Unlike Beavan, Noesi does not have any options remaining, which means he can’t be sent to the minors unless he clears waivers — a process by which any other club can claim him if it is willing to keep him in the majors.
Quintero is back
Veteran catcher Humberto Quintero returned to big-league camp after agreeing to terms on a minor-league contract one day after being released by the Mariners when they opted not to pay a $100,000 retention bonus.
Quintero was entitled to the bonus as a major-league free agent who agreed to a minor-league contract when not placed on the 40-man roster prior to Tuesday’s deadline.
The Mariners released Quintero, which made him a free agent, rather than pay the bonus. The club reached a similar agreement Tuesday with outfielder Endy Chavez, also a Rule XX (B) qualifier.
Quintero and Chavez are both expected to open the season at Tacoma.
Second baseman Robinson Cano and right-handed pitcher Felix Hernandez are among the best, if not the best, at their position. Good thing, too. Their salaries comprise 51.6 percent of the Mariners’ 2014 projected payroll.
Cano is making $24 million, while Hernandez will make $23,557,143. Projections for the rest of the roster, according to salaries obtained by The Associated Press, totals $44,524,800.
The Mariners’ projected payroll of $92,081,943 ranks 18th among the 30 clubs. The Los Angeles Dodgers rank first at $235,295,219, while the New York Yankees are second $202,812,506.
The lowest club payroll is the Houston Astros at $44,544,174.
The Mariners’ projected payroll would be an increase of $7,882,300 over 2013 (an increase of roughly 9.4 percent). It would be the club’s highest payroll since $94,623,191 in 2001. The club record is $117,666,482 in 2008.
The Mariners are worth $710 million, according to the annual report by Forbes magazine that crunches numbers to determine the value of all Major League franchises.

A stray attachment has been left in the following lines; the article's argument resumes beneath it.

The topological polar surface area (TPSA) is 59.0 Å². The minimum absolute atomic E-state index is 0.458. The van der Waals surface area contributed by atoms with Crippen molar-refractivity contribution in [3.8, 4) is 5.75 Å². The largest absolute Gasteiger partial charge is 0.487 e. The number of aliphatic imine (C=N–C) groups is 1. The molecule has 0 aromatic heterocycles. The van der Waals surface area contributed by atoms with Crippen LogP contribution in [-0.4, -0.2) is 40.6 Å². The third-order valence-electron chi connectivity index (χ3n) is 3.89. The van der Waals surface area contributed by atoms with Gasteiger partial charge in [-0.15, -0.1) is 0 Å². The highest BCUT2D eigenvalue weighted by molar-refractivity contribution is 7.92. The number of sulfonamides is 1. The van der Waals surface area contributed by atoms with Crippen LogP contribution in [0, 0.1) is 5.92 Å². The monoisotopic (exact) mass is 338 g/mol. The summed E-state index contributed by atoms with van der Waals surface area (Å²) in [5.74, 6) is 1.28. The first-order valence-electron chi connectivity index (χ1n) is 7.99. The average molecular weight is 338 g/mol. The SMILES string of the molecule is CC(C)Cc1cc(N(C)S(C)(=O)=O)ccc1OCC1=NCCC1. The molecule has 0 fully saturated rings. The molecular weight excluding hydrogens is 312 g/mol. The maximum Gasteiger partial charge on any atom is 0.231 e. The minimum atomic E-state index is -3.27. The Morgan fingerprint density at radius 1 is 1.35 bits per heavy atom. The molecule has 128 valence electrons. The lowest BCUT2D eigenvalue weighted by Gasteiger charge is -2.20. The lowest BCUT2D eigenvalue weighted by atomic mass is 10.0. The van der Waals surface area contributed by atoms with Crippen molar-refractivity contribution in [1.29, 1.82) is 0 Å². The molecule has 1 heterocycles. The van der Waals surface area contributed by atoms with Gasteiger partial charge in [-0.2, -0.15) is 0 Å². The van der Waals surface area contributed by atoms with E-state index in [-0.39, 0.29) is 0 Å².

That value represents a 10-percent increase over last year for the Mariners and ranks 12th among baseball’s 30 clubs. The New York Yankees lead the list at $2.5 billion, followed by the Los Angeles Dodgers at $2 billion.
The Tampa Bay Rays rank last at $485 million.
Major League Baseball has long disputed the Forbes calculations, which the magazine contends is the “value of team based on current stadium deal (unless new stadium is pending), without deduction for debt (other than stadium debt).”
Forbes praised the Mariners’ acquisition of controlling interest in Root Sports.
“In April 2013, the Mariners bought a controlling stake in the Root Sports Northwest television network, which broadcasts the team’s games as well as many other regional sports events.
“The crux of the deal is that Root Sports will televise Mariners baseball through the 2030 season, and the team now owns 71 percent of Root Sports Northwest RSN and DirecTV owns 29 percent and will continue to oversee its operations.
“Beginning with the with the 2014 season the rights fee for Mariners will average $103 million over 18 years with the total value of the deal, including the team’s equity stake, worth an estimated $2.5 billion.
“No wonder the Mariners made the biggest free agent splash of the offseason by inking second baseman Robinson Cano to a 10-year, $240 million deal.”